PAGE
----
David Bowie Let’s Dance at 30
“Let’s Dance liberated a whole generation of David Bowie fans who no longer had to pretend that they were following a lunatic, a cultist, a strange beast from outer space. It’s when we felt vindicated and it’s the year that Bowie stamped his authority on popular culture and became an absolute superstar.”
David Buckley, Author
The immense media attention surrounding the 2013 release of The Next Day, David Bowie’s first new album in ten years, coupled with the his triumphant (sell out) exhibition at London’s V&A museum, gave the singer international prominence matched only by the popularity he achieved thirty years earlier with the release of his Let’s Dance album and his Serious Moonlight world tour.
“Let’s Dance at 30″ looks back at this pivotal time in Bowie’s career and explores his successful repositioning as a ‘mainstream insider’ in 1983. By jettisoning his trusted group of long-serving musicians and producers and teaming up with Disco legend Nile Rodgers, Bowie made a calculated decision to create a completely different sound to his previous albums – and challenged preconceptions with a far more accessible public image.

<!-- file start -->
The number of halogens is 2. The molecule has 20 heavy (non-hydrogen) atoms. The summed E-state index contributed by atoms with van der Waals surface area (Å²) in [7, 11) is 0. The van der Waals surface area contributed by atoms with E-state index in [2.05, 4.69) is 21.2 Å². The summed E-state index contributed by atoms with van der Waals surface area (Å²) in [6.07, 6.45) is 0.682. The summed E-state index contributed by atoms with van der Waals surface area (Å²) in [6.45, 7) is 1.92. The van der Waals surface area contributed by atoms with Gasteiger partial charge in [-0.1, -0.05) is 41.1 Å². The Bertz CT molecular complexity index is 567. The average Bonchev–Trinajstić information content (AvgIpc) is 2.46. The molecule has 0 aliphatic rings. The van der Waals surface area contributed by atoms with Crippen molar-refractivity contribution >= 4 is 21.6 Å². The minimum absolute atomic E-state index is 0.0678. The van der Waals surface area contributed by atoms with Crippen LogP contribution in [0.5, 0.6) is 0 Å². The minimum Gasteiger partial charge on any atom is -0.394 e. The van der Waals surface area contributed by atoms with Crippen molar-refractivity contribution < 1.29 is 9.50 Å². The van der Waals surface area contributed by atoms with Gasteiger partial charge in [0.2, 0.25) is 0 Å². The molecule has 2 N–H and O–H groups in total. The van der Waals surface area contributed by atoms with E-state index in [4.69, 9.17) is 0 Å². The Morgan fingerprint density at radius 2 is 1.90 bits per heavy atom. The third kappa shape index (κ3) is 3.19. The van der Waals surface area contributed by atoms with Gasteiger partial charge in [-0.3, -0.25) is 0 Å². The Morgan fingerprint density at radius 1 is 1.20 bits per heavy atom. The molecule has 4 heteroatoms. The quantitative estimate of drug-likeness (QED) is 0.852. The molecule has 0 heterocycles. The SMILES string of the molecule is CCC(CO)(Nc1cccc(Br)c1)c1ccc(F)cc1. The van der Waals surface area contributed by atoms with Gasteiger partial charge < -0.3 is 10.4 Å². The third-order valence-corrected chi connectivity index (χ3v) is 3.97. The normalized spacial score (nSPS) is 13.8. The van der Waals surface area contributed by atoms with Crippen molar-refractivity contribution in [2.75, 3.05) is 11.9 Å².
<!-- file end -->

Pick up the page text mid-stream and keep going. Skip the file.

Although this commercial repackaging ultimately paid off in terms of sales, it made him vulnerable to adverse criticism and risked a loyal fan base, more familiar with his outsider status. This documentary investigates the experimental techniques behind the album’s unique sound, and reveals why lead guitarist Stevie Ray Vaughan was fired just days before the launch of 1983’s “Serious Moonlight” world tour.
Mark Sutherland, music journalist and former NME editor, and Bowie biographer David Buckley dissect the album track by track. Other contributors include “Let’s Dance” engineer and mixer Bob Clearmountain, Duran Duran’s John Taylor, pop producer Pete Waterman, and Bowie backing singer Frank Simms.
Original, on-location interviews were recorded over a five-year period in New York, Auckland, Los Angeles, London and Munich. Archived interview clips with Bowie were sourced from the BBC audio libraries.
DAB station Absolute Eighties first broadcast the documentary on the 14th of April 2013 – exactly 30 years to the day when the album was first released. It was also replayed on Absolute Classic Rock as well as Absolute Radio – who played the version featured below on Boxing Day, 2013.